What’s Right? What’s Legal?


By James L. Goldsmith, Esquire


This happens far too often:

An optimistic seller completes his disclosure form. Knowing that his house is nearly perfect and he will get his asking price, the seller checks “Yes,” he will sell the refrigerator, microwave and standalone freezer. Of course, if you know the seller disclosure, you know the section that lists these items does not state that they are included in the sale. Regardless, it is the seller’s thought that these items will remain with the property.

On the basis of her investigation, discussions with the seller, and a tour of the property, the listing agent prepares a multi-list description which provides that the refrigerator, microwave and standalone freezer are being sold with the property at no additional charge.

When buyers eventually come along, they take note of the seller disclosure statement and of the multi-list, and develop a clear impression that the three items will remain with the property. Of course, the buyers have a different opinion as to the value of the property and, to make a long story short, the seller’s initial incredulity at the offer softens and becomes disappointment; and then softens more and becomes acceptance. Eventually, the seller is willing to take an offer far lower than what he expected when he ever-so-optimistically listed his property.

But, our seller is not above grabbing what he can. When the offer is presented to him, he notes that the “Fixture and Personal Property” clause does not specifically include the refrigerator, microwave or the standalone freezer. In fact, the clause merely states that the “built-in appliances” are included in the sale. Rather than list these items in the excluded section, he merely signs the offer and plans his escape . . . with the refrigerator, microwave and freezer!

So, when the buyers call you, their buyer agent, what do you tell them? That dastardly seller was no good and you knew it all the time! Well, I presume most agents will make some statement to that effect and it is understandable. The three items were always intended to be part of the sale . . . should not the seller have at least mentioned something when accepting that low-ball offer?

I tend to agree that the buyers may have gotten the short end of the stick. I also believe to rely on people to do the “right” thing is to be short sighted, unprepared and, perhaps, negligent.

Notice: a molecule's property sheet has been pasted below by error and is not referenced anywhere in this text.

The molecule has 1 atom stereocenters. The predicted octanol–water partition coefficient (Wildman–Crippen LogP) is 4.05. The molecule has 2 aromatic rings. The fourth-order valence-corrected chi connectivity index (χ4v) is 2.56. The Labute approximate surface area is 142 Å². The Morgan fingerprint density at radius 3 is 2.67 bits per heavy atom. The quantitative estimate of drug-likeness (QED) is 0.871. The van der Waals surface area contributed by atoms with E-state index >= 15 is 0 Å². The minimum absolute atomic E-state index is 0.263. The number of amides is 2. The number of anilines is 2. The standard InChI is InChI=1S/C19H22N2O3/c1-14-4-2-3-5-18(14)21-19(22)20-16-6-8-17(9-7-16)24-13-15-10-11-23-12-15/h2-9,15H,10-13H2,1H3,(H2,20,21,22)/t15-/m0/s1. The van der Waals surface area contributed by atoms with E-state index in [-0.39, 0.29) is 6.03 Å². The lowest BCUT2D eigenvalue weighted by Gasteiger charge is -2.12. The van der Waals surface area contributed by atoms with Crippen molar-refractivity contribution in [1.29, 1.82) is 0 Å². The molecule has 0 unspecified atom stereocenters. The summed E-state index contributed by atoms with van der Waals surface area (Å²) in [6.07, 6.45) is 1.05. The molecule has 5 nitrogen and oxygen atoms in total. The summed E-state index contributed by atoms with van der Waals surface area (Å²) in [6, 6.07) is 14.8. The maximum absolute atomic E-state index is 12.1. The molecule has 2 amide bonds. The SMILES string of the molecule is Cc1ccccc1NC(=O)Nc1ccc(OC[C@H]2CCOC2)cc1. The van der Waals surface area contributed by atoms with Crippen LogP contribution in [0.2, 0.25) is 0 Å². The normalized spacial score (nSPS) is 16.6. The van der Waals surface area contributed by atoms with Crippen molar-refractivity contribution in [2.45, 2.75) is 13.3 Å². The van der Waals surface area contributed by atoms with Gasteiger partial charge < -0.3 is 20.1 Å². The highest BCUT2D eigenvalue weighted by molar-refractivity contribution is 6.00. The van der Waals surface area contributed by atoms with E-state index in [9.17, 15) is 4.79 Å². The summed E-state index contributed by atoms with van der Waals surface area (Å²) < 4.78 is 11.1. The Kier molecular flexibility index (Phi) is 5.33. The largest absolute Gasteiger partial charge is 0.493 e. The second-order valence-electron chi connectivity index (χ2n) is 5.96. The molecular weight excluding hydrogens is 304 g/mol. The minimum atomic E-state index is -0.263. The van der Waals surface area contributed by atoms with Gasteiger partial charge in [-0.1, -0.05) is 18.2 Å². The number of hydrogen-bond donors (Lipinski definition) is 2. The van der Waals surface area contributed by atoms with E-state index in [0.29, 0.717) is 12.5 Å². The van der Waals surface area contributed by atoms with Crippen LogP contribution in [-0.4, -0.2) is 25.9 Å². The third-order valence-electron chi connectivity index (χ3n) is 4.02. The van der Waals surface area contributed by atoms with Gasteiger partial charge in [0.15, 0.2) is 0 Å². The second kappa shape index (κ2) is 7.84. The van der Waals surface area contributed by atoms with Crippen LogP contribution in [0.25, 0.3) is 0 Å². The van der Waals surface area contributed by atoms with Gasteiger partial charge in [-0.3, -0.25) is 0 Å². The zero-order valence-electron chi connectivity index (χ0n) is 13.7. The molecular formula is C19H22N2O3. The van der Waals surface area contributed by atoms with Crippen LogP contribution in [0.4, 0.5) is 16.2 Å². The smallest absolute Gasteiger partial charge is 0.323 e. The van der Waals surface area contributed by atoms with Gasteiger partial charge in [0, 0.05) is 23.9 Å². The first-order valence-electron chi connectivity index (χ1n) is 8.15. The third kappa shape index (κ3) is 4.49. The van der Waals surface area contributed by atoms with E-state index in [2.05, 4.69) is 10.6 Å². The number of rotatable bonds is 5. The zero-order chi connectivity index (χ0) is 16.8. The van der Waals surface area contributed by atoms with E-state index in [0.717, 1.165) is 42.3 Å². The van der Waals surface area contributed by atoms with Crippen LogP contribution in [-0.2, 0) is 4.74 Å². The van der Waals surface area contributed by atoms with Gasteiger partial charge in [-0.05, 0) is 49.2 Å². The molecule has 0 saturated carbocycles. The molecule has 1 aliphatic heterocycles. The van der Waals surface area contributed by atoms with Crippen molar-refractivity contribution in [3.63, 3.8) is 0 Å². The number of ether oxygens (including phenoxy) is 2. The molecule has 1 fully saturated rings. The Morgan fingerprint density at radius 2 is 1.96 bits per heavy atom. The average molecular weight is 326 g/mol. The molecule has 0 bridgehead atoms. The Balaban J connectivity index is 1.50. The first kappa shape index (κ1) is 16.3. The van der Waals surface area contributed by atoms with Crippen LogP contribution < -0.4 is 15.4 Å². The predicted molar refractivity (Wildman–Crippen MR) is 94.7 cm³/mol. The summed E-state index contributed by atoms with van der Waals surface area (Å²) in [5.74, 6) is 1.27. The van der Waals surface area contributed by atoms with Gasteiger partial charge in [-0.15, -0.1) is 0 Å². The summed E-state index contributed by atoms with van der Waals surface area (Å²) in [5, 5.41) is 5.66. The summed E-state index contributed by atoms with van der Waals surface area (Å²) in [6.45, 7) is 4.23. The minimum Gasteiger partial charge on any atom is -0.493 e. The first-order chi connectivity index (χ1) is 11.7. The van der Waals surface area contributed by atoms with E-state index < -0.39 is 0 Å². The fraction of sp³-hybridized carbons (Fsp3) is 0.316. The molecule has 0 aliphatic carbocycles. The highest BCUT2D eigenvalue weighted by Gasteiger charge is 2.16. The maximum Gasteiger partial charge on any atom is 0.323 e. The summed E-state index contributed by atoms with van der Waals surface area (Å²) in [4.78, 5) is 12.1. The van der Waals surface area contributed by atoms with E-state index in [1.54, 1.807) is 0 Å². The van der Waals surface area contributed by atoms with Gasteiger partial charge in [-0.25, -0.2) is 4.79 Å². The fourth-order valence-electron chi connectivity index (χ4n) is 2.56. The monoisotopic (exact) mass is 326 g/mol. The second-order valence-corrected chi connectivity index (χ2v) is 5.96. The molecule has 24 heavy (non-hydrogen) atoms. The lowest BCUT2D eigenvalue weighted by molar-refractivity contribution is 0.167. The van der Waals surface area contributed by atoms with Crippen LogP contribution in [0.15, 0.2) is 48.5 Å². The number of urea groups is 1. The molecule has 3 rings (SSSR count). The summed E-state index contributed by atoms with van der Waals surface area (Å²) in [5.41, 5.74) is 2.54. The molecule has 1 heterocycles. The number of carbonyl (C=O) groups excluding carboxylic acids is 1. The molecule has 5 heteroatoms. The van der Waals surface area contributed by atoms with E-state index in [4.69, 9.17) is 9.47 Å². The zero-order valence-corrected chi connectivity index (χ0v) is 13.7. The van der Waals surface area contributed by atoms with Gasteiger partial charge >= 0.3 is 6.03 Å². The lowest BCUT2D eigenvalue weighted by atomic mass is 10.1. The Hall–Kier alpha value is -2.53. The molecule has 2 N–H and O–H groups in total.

The agreement is the agreement is the agreement! Our agreement says that a buyer cannot rely on any prior representations unless they are in writing, and that the agreement speaks for itself. It is only what is contained in the agreement that is binding by and between the parties. You will find this in Paragraph 22 and, believe me, it will successfully be invoked to protect the sellers.

In order to succeed on a claim of misrepresentation, a buyer must be able to prove reliance. In other words, the buyers must prove they relied on the representation of the seller, or of a specific provision in the contract that the seller also agreed to. In our case, the contract does not state that the three items are to be sold with the property. Our contract states that it is the whole agreement and that the buyers are not relying on the representations in, among other things, the MLS description. What about the seller disclosure?

If you read it, you will see that the checked items are preceded by a caveat that says that the contract controls whether the items checked are included in the sale. If there is an error, it was made by the buyer agent!

This is not to say that there aren’t sellers who will not make good on their promises; some do. However, there are also many sellers who live strictly by the letter of the law. This means that you must do a precise job of protecting your client and make sure the contract says what your clients think it says. Otherwise, it may be you who buys a refrigerator, microwave and freezer. Here is to keeping your money your pockets.


Copyright © James L. Goldsmith, Esquire, CALDWELL & KEARNS, P.C., 2013

All Rights Reserved



Jim Goldsmith is an attorney with Caldwell & Kearns and serves as general counsel to PAR. A substantial portion of his practice is dedicated to providing advice and counsel to real estate licensees. He and his firm represent and defend real estate salespersons and brokers in civil lawsuits and licensing claims across the Commonwealth. Jim also defends REALTORS® in disciplinary hearings conducted by the Real Estate Commission. He routinely counsels employers on employee relations issues and is one of the voices of the PAR Legal Hotline. He may be reached at www.realcompliance.com.